Uwe Lausen. All’s fine that ends fine
4 March – 13 June 2010Römerberg
phone: (+49) 69-29 98 82-0
fax: (+49) 69-29 98 82-240
Uwe Lausen’s work ranks among the most powerful, yet hitherto still little-known positions of figurative painting in Germany in the 1960s. On the occasion of the fortieth anniversary of his death in 2010, the Schirn devotes a major retrospective with fifty paintings and an equal number of works on paper to the self-taught artist who took his own life. Within only nine years, Lausen produced an artistic oeuvre characterized by rapid thrusts of development, convincingly translating the influence of Pop Art from England and America setting in from 1964 on into a very personal language in keeping with the times. Lausen was not concerned with depicting the trite world of consumerism, but with unsparingly exposing human and sociopolitical dramas. Criticizing the social constraints of his time in a desperately aggressive manner, which manifested itself in his works’ cool realism, Lausen anticipated tendencies that would become evident in the German Autumn of 1977. At the same time, he developed a distinctive visual language rich in contrast, which, from today’s point of view, is highly modern and fascinates both a younger public and Lausen’s own generation.
Uwe Lausen was born the son of the later SPD politician and member of the Bundestag Willi Lausen in Stuttgart in 1941. Highly gifted both artistically and intellectually, he, having enrolled for philosophy and law in Tübingen and, after, in Munich, dropped out of university after only a few months. For a short time, he worked for the literary magazine “ludus” he had founded with Frank Böckelmann in Munich in 1961. However, Lausen’s interest soon shifted to focus on painting. His beginning friendship with the painters of the SPUR group of artists in Munich may have been responsible for this change. Through this group, Lausen got into contact with the Situationist International (1957–1972). Lausen’s early paintings from 1961 and 1962 clearly reveal the significance of this artistic milieu.
In 1963, a period of experiments commenced, which saw Lausen considerably extend his field of orientation by often employing other painter’s means of composition, which he uninhibitedly juxtaposed in his pictures. Lausen remained fascinated by the human body and its capacity to express pleasure and torture and looked for inspiration in Francis Bacon’s work. The exploration of flesh and the body as subjects remained as relevant for Lausen’s work throughout different periods of production as, for example, the interest in ornamental structures, in violence, and in the interplay between figuration and abstraction. Relying on these approaches fathoming the painting as a field of tension to its limits, he developed a highly individual repertoire of forms.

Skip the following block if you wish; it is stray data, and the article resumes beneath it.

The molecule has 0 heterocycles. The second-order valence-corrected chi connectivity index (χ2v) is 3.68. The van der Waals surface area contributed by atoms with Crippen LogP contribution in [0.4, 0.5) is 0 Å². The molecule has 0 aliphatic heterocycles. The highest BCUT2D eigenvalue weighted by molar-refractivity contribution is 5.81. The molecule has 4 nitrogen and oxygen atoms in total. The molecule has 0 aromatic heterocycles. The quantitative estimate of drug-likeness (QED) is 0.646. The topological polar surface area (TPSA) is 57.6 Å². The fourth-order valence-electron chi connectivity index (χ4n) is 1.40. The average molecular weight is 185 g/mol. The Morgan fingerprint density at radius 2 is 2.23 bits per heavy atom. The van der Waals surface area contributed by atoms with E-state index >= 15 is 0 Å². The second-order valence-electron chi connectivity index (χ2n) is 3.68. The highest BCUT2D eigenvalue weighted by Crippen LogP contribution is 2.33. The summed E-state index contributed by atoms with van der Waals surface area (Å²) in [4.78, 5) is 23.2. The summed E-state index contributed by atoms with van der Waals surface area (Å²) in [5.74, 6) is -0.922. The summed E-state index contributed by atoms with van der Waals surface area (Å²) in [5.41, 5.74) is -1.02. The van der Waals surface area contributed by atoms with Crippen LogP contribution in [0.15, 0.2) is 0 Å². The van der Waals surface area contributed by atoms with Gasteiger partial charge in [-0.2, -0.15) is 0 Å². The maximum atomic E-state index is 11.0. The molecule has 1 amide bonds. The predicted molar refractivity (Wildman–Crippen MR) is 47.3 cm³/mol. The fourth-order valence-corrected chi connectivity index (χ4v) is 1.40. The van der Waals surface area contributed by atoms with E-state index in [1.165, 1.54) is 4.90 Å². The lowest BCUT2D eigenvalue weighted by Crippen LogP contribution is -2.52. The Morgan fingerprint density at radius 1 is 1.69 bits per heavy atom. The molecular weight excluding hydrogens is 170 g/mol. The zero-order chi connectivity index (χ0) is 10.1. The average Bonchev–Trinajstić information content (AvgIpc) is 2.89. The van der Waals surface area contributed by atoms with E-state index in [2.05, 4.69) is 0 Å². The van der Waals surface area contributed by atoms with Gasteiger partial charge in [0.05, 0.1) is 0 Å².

In 1965/66, Lausen, always oscillating between intensive phases of work, drug excesses, and depressions, broke with the pictorial language he had worked with until then and introduced a cool realism. His pictures reflect his critical attitude toward society and the attempt to disclose the contradictions and tensions of the German postwar world. They center on thematic complexes such as “the artist as killer,” “the fascination of sex and violence,” and “the living room as a crime scene.” Just a few months before the student Benno Ohnesorg was shot down by a policeman, Lausen was working on his “Soldiers” series. These pictures, showing uniformed mercenaries, contrasted in black and white, shooting out wildly in all directions with machine guns, radiate a – in a twofold sense – cool fascination with violence, which is to be understood as a fierce criticism of the state’s despotism and repression. As for his choice of styles and colors, Lausen had his finger on the pulse of time by 1965. While a clear, Pop-Art-oriented visual language began to emerge which would become the younger generation’s trademark on an international scale, he already worked with its vocabulary as if it were the most natural thing in the world.
In 1968, the last phase of his artistic production began. The painter increasingly withdrew from the exploration of the human figure that had been the focus of his interest until then. Objects such as tubes, pipes, faucets, toilet bowls, and washbasins now became the dominant motifs in his work. After he seemed to have come to an end as an artist in terms of flatness and reduction, Lausen gave up painting altogether in 1969. After restless paranoiac months in Zurich, Sankt Gallen, Munich, Frankfurt, Darmstadt, and other places, Uwe Lausen, committed suicide in his parents’ house in Beilstein near Stuttgart in September 1970. Yet even if this suicide may have resulted from social deficits, personal emotional problems, and increased drug abuse, it was also the expression of an intellectual attitude which fascinates us today because of its radical character and would perhaps not have been committed had it not been anticipated by the artist in writing and picture countless times: “my end as a person is as inevitable as the end of human society. and like mankind, I will also find my final confirmation in my final end … victory is inevitable.”
CATALOG: Uwe Lausen. Ende schön Alles schön. Edited by Selima Niggl, Pia Dornacher, and Max Hollein. With a foreword by Max Hollein, Michael Buhrs, and Harald Falckenberg and texts by Margrit Brehm, Justin Hoffmann, Axel Hinrich Murken, and Selima Niggl, German, 132 pages, 130 illustrations, Hachmannedition, Bremen 2010, ISBN 978-3-939429-76-0.
CATALOGUE RAISONNÉ: A catalogue raisonné prepared by Selima Niggl is scheduled to be published in June 2010 to accompany the touring exhibition.
DIRECTOR: Max Hollein
CURATORS: Selima Niggl (Munich), Dr. Pia Dornacher (Munich)
OPENING HOURS: Tue, Fri–Sun, 10 am–7 pm; Wed and Thu, 10 am–10 pm
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